I attended the POCKET (Project on Open Content Knowledge Exposition and Teaching) workshop last Thursday at the University of Derby. This event was particularly timely as HEFCE just announced an initial £5.7 million of funding for pilot projects on Open Educational Content in higher education institutions early last week. The workshop was started by Patrick McAndrew and Tina Wilson from the Open University who gave an overview of Openlearn, the workflow of open content creation and things to consider before starting an Open Educational Content project. Then we worked in groups to look at how to convert an existing course onto OpenLearn and what were the key issues that needed to be addressed.
In the afternoon session, Sarah Darley, from University of Derby, Roy Attwood from University of Bolton and Mike Jeffries-Harris from University of Exeter presented some course units they have put onto Openlearn. What was most interesting to me was Roys experience in transferring existing open content to the OpenLearn platform as an academic. He has spent the entire summer reading the XML books borrowed from the library and OU XML downloaded from OpenLearn. However, he finally found that in order to upload your course to OpenLearn, you dont have to learn XML at all, rather the easiest way is just to download a course unit from Openlearn, delete the original content and then copy and paste your own content in. I hope his experience and tips will really help those who may be thinking about putting their course onto OpenLearn.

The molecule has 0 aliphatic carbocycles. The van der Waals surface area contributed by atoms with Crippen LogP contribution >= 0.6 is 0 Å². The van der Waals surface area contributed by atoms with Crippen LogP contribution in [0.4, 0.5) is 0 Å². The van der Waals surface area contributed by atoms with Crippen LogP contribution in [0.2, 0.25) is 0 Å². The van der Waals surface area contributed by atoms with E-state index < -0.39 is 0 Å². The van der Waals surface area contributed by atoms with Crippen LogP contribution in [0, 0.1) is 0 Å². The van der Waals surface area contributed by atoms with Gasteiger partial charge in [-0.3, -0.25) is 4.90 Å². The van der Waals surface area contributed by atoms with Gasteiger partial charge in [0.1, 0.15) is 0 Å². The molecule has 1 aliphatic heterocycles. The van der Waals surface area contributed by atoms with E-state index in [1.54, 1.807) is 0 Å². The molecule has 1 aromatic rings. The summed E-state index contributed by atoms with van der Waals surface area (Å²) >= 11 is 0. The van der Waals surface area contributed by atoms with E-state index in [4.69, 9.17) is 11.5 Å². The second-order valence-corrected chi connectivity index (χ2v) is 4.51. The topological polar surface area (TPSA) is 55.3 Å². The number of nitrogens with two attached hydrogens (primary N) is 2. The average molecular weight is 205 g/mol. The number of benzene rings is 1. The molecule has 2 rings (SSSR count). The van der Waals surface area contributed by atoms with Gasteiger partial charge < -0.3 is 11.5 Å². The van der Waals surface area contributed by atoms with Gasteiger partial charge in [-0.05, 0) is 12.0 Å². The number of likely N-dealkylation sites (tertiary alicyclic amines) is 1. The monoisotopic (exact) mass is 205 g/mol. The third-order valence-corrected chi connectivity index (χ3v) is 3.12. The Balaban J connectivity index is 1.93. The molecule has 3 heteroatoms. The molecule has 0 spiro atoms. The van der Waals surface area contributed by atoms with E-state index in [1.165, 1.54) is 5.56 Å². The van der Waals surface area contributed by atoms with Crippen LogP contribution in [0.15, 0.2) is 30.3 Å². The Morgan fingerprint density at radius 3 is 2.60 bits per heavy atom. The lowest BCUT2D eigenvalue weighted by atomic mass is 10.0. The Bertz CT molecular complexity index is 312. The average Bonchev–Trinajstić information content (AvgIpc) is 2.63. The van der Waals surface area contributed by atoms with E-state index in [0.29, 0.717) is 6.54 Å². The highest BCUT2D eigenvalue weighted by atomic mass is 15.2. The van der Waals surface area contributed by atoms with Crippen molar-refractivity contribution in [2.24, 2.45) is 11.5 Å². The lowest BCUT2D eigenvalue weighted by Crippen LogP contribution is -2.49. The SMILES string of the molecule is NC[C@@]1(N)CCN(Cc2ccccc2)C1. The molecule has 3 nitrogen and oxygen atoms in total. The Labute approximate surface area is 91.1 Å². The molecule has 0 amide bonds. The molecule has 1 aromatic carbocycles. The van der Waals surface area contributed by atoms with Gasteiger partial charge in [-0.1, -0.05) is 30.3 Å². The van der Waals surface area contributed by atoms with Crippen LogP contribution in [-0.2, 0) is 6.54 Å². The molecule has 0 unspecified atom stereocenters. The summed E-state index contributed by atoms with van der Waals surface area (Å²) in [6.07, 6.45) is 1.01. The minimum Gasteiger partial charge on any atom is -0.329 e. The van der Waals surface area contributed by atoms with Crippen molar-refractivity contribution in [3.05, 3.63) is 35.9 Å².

We also explored some tools used by OpenLearn, such as FM (Video conferencing), Compendium (Knowledge Maps) and Learning Journal, etc. Tina demonstrated some examples of how Compendium is being used by educators and learners to present ideas and organise large amounts of information and resources on the web. I have just downloaded the Compendium software a few weeks ago and was hoping to create a knowledge map for Open Educational Resources which could display key concepts and issues of OER movement, visual thinking and discussing process and make accessing to various sorts of resources directly via the map.
The POCKET project is also keen to expand the existing partnership, seek partners to join this initiative and provide support and guidance for individuals and institutions to convert their courses to OpenLearn. It is expected that learners and academics at HEIs in the UK would benefit from an enlarged pool of Open educational resources. For more information about the project and workshop, please visit the POCKET web site.